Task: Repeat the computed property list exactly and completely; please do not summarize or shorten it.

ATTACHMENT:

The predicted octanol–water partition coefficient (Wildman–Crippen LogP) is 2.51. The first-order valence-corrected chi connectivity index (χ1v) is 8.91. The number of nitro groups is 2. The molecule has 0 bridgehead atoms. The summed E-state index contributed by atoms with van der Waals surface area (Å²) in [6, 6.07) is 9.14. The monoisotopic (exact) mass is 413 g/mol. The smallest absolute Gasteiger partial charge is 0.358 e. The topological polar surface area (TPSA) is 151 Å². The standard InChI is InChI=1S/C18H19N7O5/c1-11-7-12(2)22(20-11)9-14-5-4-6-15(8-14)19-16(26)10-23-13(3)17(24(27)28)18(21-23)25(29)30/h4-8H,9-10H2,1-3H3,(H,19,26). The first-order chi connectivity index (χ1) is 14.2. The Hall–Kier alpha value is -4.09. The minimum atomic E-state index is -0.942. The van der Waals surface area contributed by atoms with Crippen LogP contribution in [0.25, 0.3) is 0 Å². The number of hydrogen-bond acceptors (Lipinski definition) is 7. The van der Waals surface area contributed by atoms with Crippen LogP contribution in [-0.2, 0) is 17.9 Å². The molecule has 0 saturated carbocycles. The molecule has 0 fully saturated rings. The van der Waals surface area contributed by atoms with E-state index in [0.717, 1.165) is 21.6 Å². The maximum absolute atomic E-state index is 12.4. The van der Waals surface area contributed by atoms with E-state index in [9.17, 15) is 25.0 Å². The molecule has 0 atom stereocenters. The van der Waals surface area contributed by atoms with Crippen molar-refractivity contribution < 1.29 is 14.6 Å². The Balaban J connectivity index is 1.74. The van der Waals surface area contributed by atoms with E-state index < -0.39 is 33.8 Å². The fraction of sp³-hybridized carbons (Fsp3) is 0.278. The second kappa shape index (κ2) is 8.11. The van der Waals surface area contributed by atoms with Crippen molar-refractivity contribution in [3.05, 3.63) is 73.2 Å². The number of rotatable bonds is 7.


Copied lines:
The predicted octanol–water partition coefficient (Wildman–Crippen LogP) is 2.51. The first-order valence-corrected chi connectivity index (χ1v) is 8.91. The number of nitro groups is 2. The molecule has 0 bridgehead atoms. The summed E-state index contributed by atoms with van der Waals surface area (Å²) in [6, 6.07) is 9.14. The monoisotopic (exact) mass is 413 g/mol. The smallest absolute Gasteiger partial charge is 0.358 e. The topological polar surface area (TPSA) is 151 Å². The standard InChI is InChI=1S/C18H19N7O5/c1-11-7-12(2)22(20-11)9-14-5-4-6-15(8-14)19-16(26)10-23-13(3)17(24(27)28)18(21-23)25(29)30/h4-8H,9-10H2,1-3H3,(H,19,26). The first-order chi connectivity index (χ1) is 14.2. The Hall–Kier alpha value is -4.09. The minimum atomic E-state index is -0.942. The van der Waals surface area contributed by atoms with Crippen LogP contribution in [0.25, 0.3) is 0 Å². The number of hydrogen-bond acceptors (Lipinski definition) is 7. The van der Waals surface area contributed by atoms with Crippen LogP contribution in [-0.2, 0) is 17.9 Å². The molecule has 0 saturated carbocycles. The molecule has 0 fully saturated rings. The van der Waals surface area contributed by atoms with E-state index in [0.717, 1.165) is 21.6 Å². The maximum absolute atomic E-state index is 12.4. The van der Waals surface area contributed by atoms with E-state index in [9.17, 15) is 25.0 Å². The molecule has 0 atom stereocenters. The van der Waals surface area contributed by atoms with Crippen molar-refractivity contribution < 1.29 is 14.6 Å². The Balaban J connectivity index is 1.74. The van der Waals surface area contributed by atoms with E-state index < -0.39 is 33.8 Å². The fraction of sp³-hybridized carbons (Fsp3) is 0.278. The second kappa shape index (κ2) is 8.11. The van der Waals surface area contributed by atoms with Crippen molar-refractivity contribution in [3.05, 3.63) is 73.2 Å². The number of rotatable bonds is 7.